Zillow: The Untold Power Struggle, Literally!

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Today a leader in its industry with a market cap of more than $6 billion and well over 100 million users, just a few years ago, in 2006, the very same company had to turn off the fridge to keep the lights on.

"It was a complete surprise," said Stan Humphries, as he recalled the early days before and immediately after launching Zillow (NASDAQ:Z) and (NASDAQ:ZG). The company, however, was not in financial straits.

An Early Power Struggle

"We had computers on two ping pong tables with extension cords everywhere," recalled the Zillow executive. Humphries, and about two dozen friends and colleagues were testing the site when the electricity went out.

At first nobody could figure out what had happened. Was the site so powerful it caused an electrical surge? "We knew we broke a circuit breaker," Humphries said, but not much more.

As it turned out, the ping-pong room was also the company kitchen and someone had started the dishwasher, while the refrigerator was humming too. The power drain was too much. "We had to turn off the appliances," otherwise the small office just couldn't handle what was happening inside.

What was happening inside? Zillow.

One Moment in Time

Launched in 2006, by Rich Barton and Lloyd Frink, former Microsoft (NASDAQ:MSFT) executives, the website was started to provide people with information that had otherwise been difficult to access. The intention was to help anyone with an interest in home buying make informed real estate decisions.

"Data was locked up in industry databases," explained CEO Spencer Rascoff. "We wanted to make it accessible."

Rascoff, who was also part of the launch team, but not yet the company's chief, remembers the early days vividly. "I was filled with excitement and at the same time filled with dread."

Amy Bohutinsky wasn’t sure what to think. She left everything behind to join Zillow, moving from San Francisco to Seattle. Now the chief operating officer, Bohutinsky even left her boyfriend for the start-up. “I told him the opportunity was just too exciting. It was a feeling.”

Instinctively Bohutinsky, Rascoff and the rest of team sensed they were onto something.

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A few days after that power failure, the site went live. "We had something like a million hits in the first 24 hours," Rascoff said. "I think Pokemom Go is the only launch that's attracted more hits than we did in such a short period of time."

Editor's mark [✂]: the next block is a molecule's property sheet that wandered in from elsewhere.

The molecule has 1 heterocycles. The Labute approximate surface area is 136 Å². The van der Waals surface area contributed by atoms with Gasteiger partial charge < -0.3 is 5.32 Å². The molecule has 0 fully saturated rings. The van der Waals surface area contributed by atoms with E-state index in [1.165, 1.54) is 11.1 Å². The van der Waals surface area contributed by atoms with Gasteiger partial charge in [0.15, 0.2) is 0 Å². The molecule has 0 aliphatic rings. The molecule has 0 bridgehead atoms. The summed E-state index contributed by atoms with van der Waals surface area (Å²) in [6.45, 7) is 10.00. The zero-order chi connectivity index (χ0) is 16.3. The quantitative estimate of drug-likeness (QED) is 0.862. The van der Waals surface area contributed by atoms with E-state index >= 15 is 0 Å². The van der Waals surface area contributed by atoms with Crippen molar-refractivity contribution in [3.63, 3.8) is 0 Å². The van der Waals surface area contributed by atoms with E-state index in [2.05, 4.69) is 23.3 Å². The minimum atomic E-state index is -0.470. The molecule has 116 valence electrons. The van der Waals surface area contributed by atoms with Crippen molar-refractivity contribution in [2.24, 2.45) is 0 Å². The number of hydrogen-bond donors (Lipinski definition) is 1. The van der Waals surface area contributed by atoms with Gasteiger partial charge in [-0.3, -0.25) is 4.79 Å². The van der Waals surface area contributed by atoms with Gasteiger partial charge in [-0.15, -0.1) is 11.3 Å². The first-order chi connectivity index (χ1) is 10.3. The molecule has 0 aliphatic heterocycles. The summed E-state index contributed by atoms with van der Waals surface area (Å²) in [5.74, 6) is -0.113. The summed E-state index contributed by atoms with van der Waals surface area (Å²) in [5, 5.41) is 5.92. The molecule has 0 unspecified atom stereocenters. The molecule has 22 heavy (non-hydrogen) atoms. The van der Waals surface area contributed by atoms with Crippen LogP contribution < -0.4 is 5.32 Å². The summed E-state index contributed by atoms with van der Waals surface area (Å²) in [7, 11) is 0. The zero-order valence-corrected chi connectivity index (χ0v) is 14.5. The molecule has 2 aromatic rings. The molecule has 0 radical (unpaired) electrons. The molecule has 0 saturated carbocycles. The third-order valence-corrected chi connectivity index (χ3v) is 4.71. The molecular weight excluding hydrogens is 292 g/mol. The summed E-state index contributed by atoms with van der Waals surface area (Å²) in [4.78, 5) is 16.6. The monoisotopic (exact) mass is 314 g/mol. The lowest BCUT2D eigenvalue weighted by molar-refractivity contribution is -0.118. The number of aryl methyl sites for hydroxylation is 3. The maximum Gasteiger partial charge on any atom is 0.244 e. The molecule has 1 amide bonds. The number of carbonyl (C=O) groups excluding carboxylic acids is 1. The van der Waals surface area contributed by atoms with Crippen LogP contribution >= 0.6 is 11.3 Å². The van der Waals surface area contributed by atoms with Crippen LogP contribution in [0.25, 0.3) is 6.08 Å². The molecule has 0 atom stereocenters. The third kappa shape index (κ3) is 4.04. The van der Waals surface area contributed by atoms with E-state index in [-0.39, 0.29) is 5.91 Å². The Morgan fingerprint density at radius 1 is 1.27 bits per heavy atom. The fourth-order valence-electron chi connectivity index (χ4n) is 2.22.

Unfortunately, with the hits came a few bruises too. "The site crashed. That was stressful."

Secret Sauce

"Everyone wants to know what's my home worth," Rascoff said reflecting on those early days. And through proprietary software called Zestimate, Zillow was able to tell the public not only what their homes were worth - but what their neighbor's homes were worth too.

The website caught on like wildfire.

Stan Humphries, a data science engineer, was largely behind Zestimate. He had honed his skills in the private sector at companies including Expedia (NASDAQ:EXPE) as well as at NASA. In about six months, Humphries created the site's signature maps and color coded dots.

Humphries expected heavy traffic, but, as he remembers it, the site received two million hits in just a handful of days. Given the immediate interest, "We knew this was the ground floor of something big," Bohutinsky recalled.

Ultimately the team made the necessary tweaks and improvements to handle the traffic and Zillow never looked back.

How to Succeed in Business

In less than a decade, Zillow has grown from a few dozen employees working in one room to over 2,500 people at offices located on both coasts, with headquarters in Seattle.

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Humphries, Rascoff and Bohutinsky all say Zillow's decision to put consumer preferences ahead of everything else was a critical part of the site's success. And they stayed true to that belief even when it involved difficult decisions. "When we decided to put real estate agent reviews on our website, that was a real milestone," Humphries said in retrospect, largely because the real estate industry was cautious.

Skeptics argued the reviews could be biased, or based on emotion or even written by people with an axe to grind.

Nonetheless, Zillow felt agent reviews reflected its mission - to make the home buying process more transparent - so they went forward. "That was a real inflection point," Humphries said. "And we were right. Today agent reviews are among the most accessed pieces of information that we make available, and agents value the feedback."

Zillow also provides other services, such as information on lenders, foreclosures, rentals as well as video walkthroughs, tips for sellers and much more.

Since 2006 Zillow has made nearly a half dozen acquisitions including Trulia in 2015. More than 156 million people visit one of the sites owned by Zillow Group in any given month.

Lessons Learned

Looking back at the success, Rascoff believes Zillow went from 0 to 156 million in under 10 years by staying nimble. "That's one of our key values and it's written on the walls of every conference room," he explained. Along with other core values, Rascoff believes business people can learn a lot from Zillow's early years, "Move fast, think and don't be afraid to make a decision."

And trust your instincts even if it involves sacrifice. Remember, that boyfriend Amy Bohutinsky left behind in San Francisco? Today they’re happily married with two kids.

"Take it from us,” Rascoff said. “We've learned in a lot, in a very short time."

Lee Brodie is a freelance writer who has been covering finance, consumer and business news for more than 20 years. A graduate of Monmouth University, he's also a playwright and script writer of documentaries.

Updated 8/19:*Zillow's employee total was updated to 2,500 from 500.